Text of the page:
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JOE BONAMASSA Driving Towards The Daylight Provogue (2012)

Joe Bonamassa

Working on the principal that flooding a niche market with your product is going to give you an enduring impact, JB's 13th album achieves more than merely ratching up the statistics, as it confirms his standing as a fine interpretive singer, a guitarist par excellence and an essential blues rocker.

And if 'Driving Towards The Daylight' doesn't quite have the coherence of 'Sloe Gin' or the consistency of 'Dust Bowl', it's an album that makes the most of its 3 excellent self penned tracks and one near miss, plus a judicious choice of covers. The Bernie Marsden and Tom Waits covers plus the appearance of Cold Chisel's Jimmy Barnes and a handful of rearranged blues classic suggest this was always a project in search of a song.

But that would be to reckon without Bonamassa'a ability to inject a wide range of material with real presence and guitar playing prowess, let alone his impressive phrasing ability. And as ever it's Kevin Shirley musical vision that provides the conduit between the past and refracted present, helping to imbue Wolf's 'Whose Been Talking' with the kind of hard hitting Zeppelin feel that is closely associative with Joe's style. This rock version might eschew the emotion of the original, but it delivers in terms of what Wolf's introductory rap calls 'bongo beat' However, the idea of contemporising old blues songs doesn't always work.

On the slide led, tempo changing version of 'Stones in My Passway', Joe revisits the muscularity of 'John Henry' right down to the phrasing, but it's probably an ambitious arrangement too far.

The album as whole still works well though in the context of another successful return to the late 60's blues-rock era that has served Joe so well thus far.

And Joe serves up further notice of his ambitious intent with two of his very best songs. 'Dislocated Boy' is everything that marks him out as special, opening with a bubbled up organ, some bone crunching riffs and autobiographical lyrics, while the piano led, radio friendly, drifting rock ballad title track is an album highlight and possibly a career best.

It's a perfectly paced, beautifully sung slow building rocker that delivers lines such as; 'Who was wrong and who was right and, do we even know why we're fighting', as well as 'rusty strings on my old guitar, speaks volumes of who you are'. The lyrics are underpinned by pile driving riffs and lead to a hammered out chorus as the song makes its point and quietly comes to rest.

This album cleverly circumvents the stylistic pitfalls that beset the likes of Jeff Healey and Kenny Wayne Sheppard, who having made a dramatic splash quietly blanded out. Bonamassa and producer Shirley carefully chart their course and retain the essential blues feel while excitingly exploring other commercial possibilities.

So while the Zeppelin style reading of 'Who's Been Talking' sacrifices the emotional pull of the original song for cock rock riffery and Bonham senior style bombast, it still works on its own terms. It may be an anathema to blues fans, but it is surely a must for all lovers of the Brit blues boom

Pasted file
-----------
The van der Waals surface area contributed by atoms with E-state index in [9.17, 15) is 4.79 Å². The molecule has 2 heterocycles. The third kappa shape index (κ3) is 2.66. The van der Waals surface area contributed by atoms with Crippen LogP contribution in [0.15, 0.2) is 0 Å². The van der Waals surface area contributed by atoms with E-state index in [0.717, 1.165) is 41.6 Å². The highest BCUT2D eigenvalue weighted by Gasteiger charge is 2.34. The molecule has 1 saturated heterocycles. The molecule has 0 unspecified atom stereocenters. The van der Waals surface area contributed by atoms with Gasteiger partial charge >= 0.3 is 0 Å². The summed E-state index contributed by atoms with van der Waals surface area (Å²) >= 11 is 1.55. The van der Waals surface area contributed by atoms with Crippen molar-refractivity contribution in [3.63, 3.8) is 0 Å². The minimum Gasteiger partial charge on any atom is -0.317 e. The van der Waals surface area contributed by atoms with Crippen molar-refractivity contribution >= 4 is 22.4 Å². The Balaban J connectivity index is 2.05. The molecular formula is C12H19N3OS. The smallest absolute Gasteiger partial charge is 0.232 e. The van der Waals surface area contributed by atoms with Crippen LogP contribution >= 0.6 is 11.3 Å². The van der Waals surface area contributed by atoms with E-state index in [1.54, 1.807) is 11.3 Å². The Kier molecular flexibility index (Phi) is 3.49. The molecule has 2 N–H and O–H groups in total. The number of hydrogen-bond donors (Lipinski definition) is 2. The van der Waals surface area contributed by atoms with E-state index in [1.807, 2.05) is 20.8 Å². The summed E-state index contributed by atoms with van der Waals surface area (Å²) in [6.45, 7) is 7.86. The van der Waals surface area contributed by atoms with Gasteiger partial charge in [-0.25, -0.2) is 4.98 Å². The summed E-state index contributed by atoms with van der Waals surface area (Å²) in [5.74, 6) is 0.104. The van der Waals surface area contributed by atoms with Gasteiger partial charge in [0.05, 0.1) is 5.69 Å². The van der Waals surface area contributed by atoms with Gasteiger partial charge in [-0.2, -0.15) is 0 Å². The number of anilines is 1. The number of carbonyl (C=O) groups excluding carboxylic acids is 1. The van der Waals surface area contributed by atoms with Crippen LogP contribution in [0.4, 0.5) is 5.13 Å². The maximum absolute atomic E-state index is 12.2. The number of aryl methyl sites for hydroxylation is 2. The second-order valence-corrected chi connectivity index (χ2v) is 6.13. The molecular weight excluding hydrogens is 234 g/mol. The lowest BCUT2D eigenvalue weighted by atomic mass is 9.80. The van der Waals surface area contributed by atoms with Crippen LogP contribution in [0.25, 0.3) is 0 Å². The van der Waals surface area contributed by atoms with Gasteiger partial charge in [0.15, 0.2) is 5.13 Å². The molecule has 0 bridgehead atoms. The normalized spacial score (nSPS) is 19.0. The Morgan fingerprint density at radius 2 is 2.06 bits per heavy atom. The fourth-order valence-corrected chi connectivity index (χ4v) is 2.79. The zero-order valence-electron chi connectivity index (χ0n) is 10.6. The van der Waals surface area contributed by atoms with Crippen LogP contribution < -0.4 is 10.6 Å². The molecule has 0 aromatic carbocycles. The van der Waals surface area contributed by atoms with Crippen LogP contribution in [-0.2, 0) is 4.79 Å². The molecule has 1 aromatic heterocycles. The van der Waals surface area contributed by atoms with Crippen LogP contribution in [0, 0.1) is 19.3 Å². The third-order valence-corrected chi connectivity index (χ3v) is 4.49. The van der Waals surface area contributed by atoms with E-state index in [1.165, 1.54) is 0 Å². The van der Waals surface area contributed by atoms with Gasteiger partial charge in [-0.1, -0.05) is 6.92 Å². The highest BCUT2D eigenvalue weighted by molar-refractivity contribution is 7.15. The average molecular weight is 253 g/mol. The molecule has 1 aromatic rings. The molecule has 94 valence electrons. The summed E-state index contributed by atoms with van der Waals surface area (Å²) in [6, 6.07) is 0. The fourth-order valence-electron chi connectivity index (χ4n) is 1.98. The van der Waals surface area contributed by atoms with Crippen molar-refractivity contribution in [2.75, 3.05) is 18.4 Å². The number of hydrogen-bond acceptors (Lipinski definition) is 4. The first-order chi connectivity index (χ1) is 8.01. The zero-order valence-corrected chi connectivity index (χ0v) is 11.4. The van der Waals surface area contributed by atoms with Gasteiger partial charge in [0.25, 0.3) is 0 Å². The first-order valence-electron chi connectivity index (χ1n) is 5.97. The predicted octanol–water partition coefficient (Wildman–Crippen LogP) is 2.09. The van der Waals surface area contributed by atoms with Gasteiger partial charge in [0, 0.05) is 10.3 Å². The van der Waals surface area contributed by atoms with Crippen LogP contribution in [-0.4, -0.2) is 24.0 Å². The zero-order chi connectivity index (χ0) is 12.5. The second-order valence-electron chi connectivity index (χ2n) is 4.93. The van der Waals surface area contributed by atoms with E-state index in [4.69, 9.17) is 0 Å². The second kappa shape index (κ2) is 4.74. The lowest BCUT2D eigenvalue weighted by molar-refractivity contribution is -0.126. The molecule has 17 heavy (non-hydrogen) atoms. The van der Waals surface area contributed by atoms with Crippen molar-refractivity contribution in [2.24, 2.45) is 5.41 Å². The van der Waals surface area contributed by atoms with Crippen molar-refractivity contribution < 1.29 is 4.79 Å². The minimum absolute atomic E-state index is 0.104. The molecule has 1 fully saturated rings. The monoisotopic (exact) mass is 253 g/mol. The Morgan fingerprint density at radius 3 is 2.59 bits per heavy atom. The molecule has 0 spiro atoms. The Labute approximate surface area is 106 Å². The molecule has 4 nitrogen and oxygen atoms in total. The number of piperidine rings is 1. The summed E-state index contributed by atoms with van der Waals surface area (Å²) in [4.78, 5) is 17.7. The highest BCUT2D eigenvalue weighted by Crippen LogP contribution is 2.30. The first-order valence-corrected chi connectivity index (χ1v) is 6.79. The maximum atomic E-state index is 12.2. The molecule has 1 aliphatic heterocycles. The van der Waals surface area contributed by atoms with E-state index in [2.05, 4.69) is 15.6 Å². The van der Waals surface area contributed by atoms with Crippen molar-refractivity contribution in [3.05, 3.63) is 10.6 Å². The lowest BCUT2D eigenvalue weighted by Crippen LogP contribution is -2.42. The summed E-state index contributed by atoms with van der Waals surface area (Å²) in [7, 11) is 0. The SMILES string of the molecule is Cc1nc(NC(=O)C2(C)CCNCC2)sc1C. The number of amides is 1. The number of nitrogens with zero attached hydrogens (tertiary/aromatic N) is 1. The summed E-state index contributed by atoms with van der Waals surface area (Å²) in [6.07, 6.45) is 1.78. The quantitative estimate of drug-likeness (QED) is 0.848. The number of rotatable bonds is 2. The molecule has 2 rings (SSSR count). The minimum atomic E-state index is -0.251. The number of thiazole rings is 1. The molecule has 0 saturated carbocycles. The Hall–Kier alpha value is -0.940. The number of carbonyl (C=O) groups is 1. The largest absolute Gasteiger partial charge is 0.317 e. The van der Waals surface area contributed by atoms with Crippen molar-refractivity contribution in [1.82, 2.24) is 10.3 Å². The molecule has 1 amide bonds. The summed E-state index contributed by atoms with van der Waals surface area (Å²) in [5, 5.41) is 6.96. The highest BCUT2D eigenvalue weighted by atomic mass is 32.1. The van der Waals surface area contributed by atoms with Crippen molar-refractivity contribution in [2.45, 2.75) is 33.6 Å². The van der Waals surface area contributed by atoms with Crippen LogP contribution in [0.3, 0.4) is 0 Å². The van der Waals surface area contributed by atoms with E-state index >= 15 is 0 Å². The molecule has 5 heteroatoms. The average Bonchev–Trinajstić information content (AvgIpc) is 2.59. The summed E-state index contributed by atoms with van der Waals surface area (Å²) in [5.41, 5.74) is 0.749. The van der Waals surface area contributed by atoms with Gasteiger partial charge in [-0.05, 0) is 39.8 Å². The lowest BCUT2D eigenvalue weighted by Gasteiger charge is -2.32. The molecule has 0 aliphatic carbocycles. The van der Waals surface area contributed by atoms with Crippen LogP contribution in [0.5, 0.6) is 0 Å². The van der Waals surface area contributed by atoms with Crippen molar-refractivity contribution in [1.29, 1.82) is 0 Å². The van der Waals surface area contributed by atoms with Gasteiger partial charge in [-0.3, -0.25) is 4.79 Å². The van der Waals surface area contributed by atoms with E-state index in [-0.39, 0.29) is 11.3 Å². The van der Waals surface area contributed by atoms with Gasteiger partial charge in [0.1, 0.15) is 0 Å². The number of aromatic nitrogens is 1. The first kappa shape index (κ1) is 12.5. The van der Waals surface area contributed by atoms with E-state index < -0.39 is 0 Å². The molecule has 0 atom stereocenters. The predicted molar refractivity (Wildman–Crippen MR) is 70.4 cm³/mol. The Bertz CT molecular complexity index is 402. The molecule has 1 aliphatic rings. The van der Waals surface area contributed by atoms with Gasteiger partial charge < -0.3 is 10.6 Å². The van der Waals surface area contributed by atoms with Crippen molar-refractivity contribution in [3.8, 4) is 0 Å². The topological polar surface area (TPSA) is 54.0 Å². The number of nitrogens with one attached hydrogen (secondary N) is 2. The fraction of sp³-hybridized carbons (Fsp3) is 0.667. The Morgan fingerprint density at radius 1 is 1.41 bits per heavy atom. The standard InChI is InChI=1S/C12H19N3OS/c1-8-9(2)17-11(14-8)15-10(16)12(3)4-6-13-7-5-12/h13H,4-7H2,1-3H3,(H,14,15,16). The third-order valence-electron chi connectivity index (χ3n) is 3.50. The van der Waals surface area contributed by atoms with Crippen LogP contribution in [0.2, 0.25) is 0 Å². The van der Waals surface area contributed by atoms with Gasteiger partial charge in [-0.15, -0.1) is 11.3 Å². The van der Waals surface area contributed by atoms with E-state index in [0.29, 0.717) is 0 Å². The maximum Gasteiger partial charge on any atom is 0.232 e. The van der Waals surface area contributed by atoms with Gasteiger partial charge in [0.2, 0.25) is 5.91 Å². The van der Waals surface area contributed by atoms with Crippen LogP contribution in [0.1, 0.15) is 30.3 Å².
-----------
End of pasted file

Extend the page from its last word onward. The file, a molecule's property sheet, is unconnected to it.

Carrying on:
'Driving Towards Daylight' is business as usual, but features great playing and clever ideas, as Joe delivers an incisive vocal line and shuffles his way through Willie Dixon's 'I Got All You Need'. But the album dips slightly with a Bernie Marsden penned, Gary Moore style blues, 'A Place In My Heart' which is frankly grist to Bonamassa's mill.

It's a decent track in its own right, but it's a step back for Joe, repeating most of what he's done before, on a slow building ballad with an obvious horn arrangement. The saving grace to the inevitable guitar resolution is the way Joe adds an unexpected meandering guitar and organ ending. But much like the closing Jimmy Barnes rehash of his own hit 'Too Much Ain't Enough Love', it momentarily finds Joe teetering on the precipice of the formulaic rather than the inspirational.

The choice of Bill Withers' 'Lonely Town, Lonely Street' makes more sense, bringing a riff heavy arrangement to bear on Withers' original lightness of touch and closes with some bristling guitar and organ interplay.

Joe's phrasing is again impressive on 'Heavenly Soul' which has a nice flow and makes the most of a mandolin led, layered melody line and adds a dazzling solo to lift the song. There's also a Uriah Heep meets Procol Harum style organ intro and some soaring guitar on Tom Waits's 'Coat of Paint' , which is another successful exercise in light and shade. The final Bonamassa penned track 'Somewhere Trouble Don't Go', is a slide propelled, motorvatin' stomp and sing-along triumph.

'Driving Towards The Daylight' boasts a stellar line-up including 4 guitarists, but its Joe's imprint that makes it more than simply the sum of its considerable parts.

****

Review by Pete Feenstra


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***** Out of this world | **** Pretty damn fine |
*** OK, approach with caution unless you are a fan |
** Instant bargain bin fodder | * Ugly. Just ugly

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